Originally posted on Pentecost Sunday, May 23, 2021
Today is the feast of Pentecost.
While it does not get anywhere near the secular attention that Christmas or Easter garner, Pentecost is still a “biggie“ in the Christian tradition. That’s because it’s the big celebration of “The Holy Spirit” — that most mysterious portion of our mysterious and unfathomable triune God.
It is often called the “birthday of the Church,” and commemorates the very strange appearance of the HS coming upon the disciples of first century Palestine, very soon after the resurrection and ascension of Jesus. Nobody knows exactly what happened on that particular morning, but the writer of Acts says it was “like the rush of a violent wind” with something like “tongues of fire that separated and rested on each one of them.” (Acts 2:1-4). Because of the day’s significance, a reciting of the “Renewal of the Baptismal Covenant” is often part of the Pentecost worship service.
As I’ve written before in this blog, this fairly modern liturgy of Baptismal renewal goes through a series of eight questions, the first three being corporate “we” affirmations of doctrinal beliefs expressed in the Nicene Creed. The last five though are individual and specific, compelling the personal commitment of each believer and the promise of “I will, with God’s help.”
Four of those five specific questions have been covered in previous posts:
Will you continue in the Apostle’s teaching and the prayers…?
Will you persevere in resisting evil…?
Will you proclaim… the Good News…?
Will you…respect the dignity of every human being?
This last one, for my money at least, is the sine qua non of them all:
Will you seek and serve Christ in all persons, loving your neighbor as yourself?
It seems to me that this one personal commitment is the one that matters most, the one without which the other four really wouldn’t matter all that much. The depth of this question, if taken seriously, both expands the world view￼ of a “Jesus follower” and compels a believer to bring it down to the most intimate and microcosmic view.
I believe that it is no accident that the writers of this liturgy purposely chose the term “Christ” as opposed to “Jesus.” Of course, the central tenet of the Christian faith is to believe that “Jesus is the Christ”inextricably intertwined.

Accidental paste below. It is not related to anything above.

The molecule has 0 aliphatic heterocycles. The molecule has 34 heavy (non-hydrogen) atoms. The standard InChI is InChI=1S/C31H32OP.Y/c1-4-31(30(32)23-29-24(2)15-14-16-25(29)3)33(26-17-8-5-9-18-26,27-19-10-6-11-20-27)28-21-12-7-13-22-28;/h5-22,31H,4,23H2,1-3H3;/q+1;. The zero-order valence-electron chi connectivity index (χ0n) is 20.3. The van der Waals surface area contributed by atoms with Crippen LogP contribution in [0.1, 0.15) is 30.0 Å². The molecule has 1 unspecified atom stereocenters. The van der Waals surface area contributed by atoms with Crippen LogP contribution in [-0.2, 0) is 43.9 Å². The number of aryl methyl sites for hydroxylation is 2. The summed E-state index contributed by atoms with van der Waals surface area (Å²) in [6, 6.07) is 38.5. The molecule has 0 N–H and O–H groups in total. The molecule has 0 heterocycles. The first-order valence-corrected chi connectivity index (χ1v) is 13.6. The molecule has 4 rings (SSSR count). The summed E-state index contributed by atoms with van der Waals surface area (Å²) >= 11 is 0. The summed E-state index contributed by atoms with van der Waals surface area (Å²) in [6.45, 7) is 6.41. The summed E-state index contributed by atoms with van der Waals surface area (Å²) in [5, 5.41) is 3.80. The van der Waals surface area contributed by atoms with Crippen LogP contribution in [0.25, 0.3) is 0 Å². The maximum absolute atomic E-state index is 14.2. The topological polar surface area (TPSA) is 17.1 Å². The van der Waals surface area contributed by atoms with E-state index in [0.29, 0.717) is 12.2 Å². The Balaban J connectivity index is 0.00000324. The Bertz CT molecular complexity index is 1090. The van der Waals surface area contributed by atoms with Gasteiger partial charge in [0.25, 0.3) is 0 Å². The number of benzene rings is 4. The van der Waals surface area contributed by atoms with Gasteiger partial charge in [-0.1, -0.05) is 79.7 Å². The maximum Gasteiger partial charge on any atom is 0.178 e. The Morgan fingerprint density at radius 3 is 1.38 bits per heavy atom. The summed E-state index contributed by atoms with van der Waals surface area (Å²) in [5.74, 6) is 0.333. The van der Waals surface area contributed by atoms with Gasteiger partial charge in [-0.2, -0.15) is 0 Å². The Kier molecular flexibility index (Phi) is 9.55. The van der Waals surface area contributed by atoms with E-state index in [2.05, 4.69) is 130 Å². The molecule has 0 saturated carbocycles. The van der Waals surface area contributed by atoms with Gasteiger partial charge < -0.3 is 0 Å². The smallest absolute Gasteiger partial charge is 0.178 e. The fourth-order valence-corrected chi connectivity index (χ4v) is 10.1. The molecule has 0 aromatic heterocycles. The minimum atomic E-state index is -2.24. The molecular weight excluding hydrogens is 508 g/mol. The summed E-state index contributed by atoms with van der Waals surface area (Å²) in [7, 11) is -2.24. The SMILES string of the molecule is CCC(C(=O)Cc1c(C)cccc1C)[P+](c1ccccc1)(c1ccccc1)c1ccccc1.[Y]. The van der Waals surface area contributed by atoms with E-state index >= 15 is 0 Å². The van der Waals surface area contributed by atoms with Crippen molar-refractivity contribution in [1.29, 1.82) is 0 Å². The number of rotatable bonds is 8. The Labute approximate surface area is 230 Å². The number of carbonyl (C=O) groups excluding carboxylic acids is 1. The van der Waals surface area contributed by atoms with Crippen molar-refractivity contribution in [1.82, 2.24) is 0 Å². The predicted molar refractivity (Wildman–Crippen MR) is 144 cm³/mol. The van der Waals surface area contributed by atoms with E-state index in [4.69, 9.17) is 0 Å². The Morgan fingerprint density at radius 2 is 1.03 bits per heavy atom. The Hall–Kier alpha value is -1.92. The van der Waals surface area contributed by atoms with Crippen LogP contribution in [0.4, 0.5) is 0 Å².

But they are not synonymous.
Jesus is the human, the carpenter’s son turned itinerant preacher￼￼￼￼￼￼. Christ is the title, the fulfillment, the hope of humankind — as old as humankind itself — that God the Creator would be made manifest in humanity, thereby drawing all creation to its Self in unity with the Divine.
The first seven words of this question presume an astounding truth. That is, the assurance Christ is￼ woven within every human being, without exception, and￼ without regard to race or age or gender or nationality or status or for that matter one’s personal religion or faith. Paul spoke this Truth to the early church in Galatia that “There is no longer Jew or Greek, there is no longer slave or free, there is no longer male and female; for all of you are one in Christ Jesus.” (Gal. 3:28) Likewise, John writes the nascent churches in Asia that￼, far from being some stern celestial grandfather or vengeful prison warden, “God is love and whoever abides in love abides in god, and God abides in them. God is love and all who live in love live in God and God abides in them.” (1 Jn. 4:16)
Maybe the simple, sweet words of that old hymn say it best and make this truth plain:
In Christ there is no east or west, in Him no south or north; but one great fellowship of Love throughout the whole wide earth.
Such a truth, seems to me, leads then inevitably to the commitment encapsulated in the last five words of this quintessential question in the Baptismal Covenant, about ￼”loving your neighbor as yourself.”
Jesus told a profound story once about being a “neighbor” that may be the best known of all his parables. I confess to taking some misguided and ill-advised pride that it was a lawyer that led to Jesus sharing his story of the “Good Samaritan.” (Lk. 10:25-37) After correctly reciting the letter of the law to “love your neighbor as yourself,” this smart-ass barrister proves to Jesus he really doesn’t understand it. He attempts to slice and dice and parse the commandment, and asks Jesus a smart-ass technical question about the definition of “neighbor.”
“Yeah, but Teacher Jesus, really now…just who exactly qualifies as my ‘neighbor’?”
Of course, like the most evasive of witnesses, Jesus never really answers the lawyer’s question but rather tells the timeless story of a Jew being helped by a lowly Samaritan. There are hundreds of modern-day equivalents, whether someone in a BLM t-shirt being rescued by someone in a MAGA hat, to a Tar Heel picked up from a broken down car on 15-501 by a Duke fan.
Jesus is never interested in legal technicalities or strict definitions. Rather, we are led to a broad all-inclusive embrace that my “neighbor” comes to me in the form of whoever darkens my doorstep or crosses my path.
One last point about this most essential part of Baptismal Covenant. I often overlook the fact that Jesus’ command to “love your neighbor as yourself” pretty much requires that I have to find a way to love myself, too — not at all an easy thing for me to do sometimes. ￼There are things that I say to myself, with such vitriol and venom, that I would never say to any other human. Ever. Thus, this question in the Baptismal Covenant reminds me to ease up on myself, to cut myself as much slack as I would readily give to the guy in the apartment upstairs making a little noise, or a colleague or client missing a deadline, or a fellow parishioner for taking up that last space in the parking lot.
That’s why THIS part of the Baptismal Covenant, more than any other I think, merits the most earnest and hearty response: “I will, with God’s help.”